Recently, when I’ve attended concerts that often attract baby boomers, such as for example Paul McCartney and The Rolling Stones, I’ve noticed plenty of boomers lighting up joints.
Turns out that’s no coincidence.
In accordance with a current report in the journal Drug and Alcohol Dependence, more baby boomers are using weed and other cannabis products.
Nine percent of men and women aged 50 to 64 said they’ve used marijuana in the past year, doubling in the past decade, while three percent of the over 65 have inked so, the investigation found.
Perhaps that’s not just a big surprise, since the baby boomer generation has already established more experience than other generations with marijuana, which surged in popularity during the 1960s and 1970s. More than half (almost 55%) of middle-age adults have used marijuana at some point inside their lives, while over a fifth (about 22%) of older adults have inked so, according to the study.
Those who used marijuana as teens were prone to say they certainly were still fans of the herb, the team at New York University found.
What accounts for marijuana’s big comeback with the older crowd?
Certainly, the stigma of using marijuana has decreased. I never used but, admittedly, weed was considered cool when I was in high school during the 70s. However, we made fun of “potheads” who smoked constantly and came to school fumbling around like fools in a fog bank. Jungle Boys Uk That seemingly have changed lately with some boomers considering it cool to act like teenagers again and claiming the title, pothead, with pride, as if smoking marijuana was some kind of accomplishment.
Access has certainly been made easier with the legalization of marijuana for medical use in 29 states and D.C. and for recreational use in eight states and D.C., including here in California where I live. Pot farms are springing up everywhere including among the nearby desert towns, Desert Hot Springs, which includes been nicknamed Desert Pot Springs.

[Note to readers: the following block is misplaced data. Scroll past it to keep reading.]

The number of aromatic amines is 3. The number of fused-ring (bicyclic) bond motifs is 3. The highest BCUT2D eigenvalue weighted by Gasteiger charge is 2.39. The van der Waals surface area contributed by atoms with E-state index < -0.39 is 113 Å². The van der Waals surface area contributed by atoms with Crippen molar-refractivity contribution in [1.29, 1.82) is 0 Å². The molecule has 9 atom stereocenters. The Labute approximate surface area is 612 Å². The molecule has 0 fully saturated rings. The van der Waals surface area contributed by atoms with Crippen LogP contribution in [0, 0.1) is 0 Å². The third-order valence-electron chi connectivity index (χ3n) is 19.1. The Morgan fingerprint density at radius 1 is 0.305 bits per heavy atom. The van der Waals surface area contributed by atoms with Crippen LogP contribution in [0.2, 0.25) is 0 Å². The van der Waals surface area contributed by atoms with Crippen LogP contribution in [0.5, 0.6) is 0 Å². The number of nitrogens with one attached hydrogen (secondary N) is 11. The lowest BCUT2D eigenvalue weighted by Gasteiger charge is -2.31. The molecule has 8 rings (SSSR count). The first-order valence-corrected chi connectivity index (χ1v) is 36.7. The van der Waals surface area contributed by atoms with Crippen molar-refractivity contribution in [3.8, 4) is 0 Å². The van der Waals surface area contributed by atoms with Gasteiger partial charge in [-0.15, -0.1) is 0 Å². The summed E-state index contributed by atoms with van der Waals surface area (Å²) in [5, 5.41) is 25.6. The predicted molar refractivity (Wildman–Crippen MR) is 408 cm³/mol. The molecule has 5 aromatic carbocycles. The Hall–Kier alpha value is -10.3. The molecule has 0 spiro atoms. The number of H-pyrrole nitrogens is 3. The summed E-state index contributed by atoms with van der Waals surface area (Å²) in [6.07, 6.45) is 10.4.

Some baby boomers use weed to help ease aching joints or other ailments or to greatly help them sleep.
Whatever the reasons for boomers lighting up, beware, there are several definite pitfalls. The survey indicated that users think marijuana is harmless. However the researchers were quick to indicate that is actually not the case.
“Acute negative effects of marijuana use can include anxiety, dry mouth, tachycardia (racing heart rate), high blood pressure, palpitations, wheezing, confusion, and dizziness,” they warned. “Chronic use can lead to chronic respiratory conditions, depression, impaired memory, and reduced bone density.”
Researchers also reported that baby boomers using cannabis were prone to smoke, drink alcohol, and abuse drugs. Marijuana users were also prone to misuse prescription drugs such as for example opioids, sedatives, and tranquilizers than their peers.
Mixing substances is particularly dangerous for older adults with chronic diseases, the team advised. Marijuana may intensify symptoms and talk with prescribed medications.
In reality, physicians should ask older patients about whether or not they use marijuana because it can talk with prescription drugs, the team recommended, and it might indicate substance abuse problems.
In other words, baby boomers would excel to locate true bliss in healthier ways.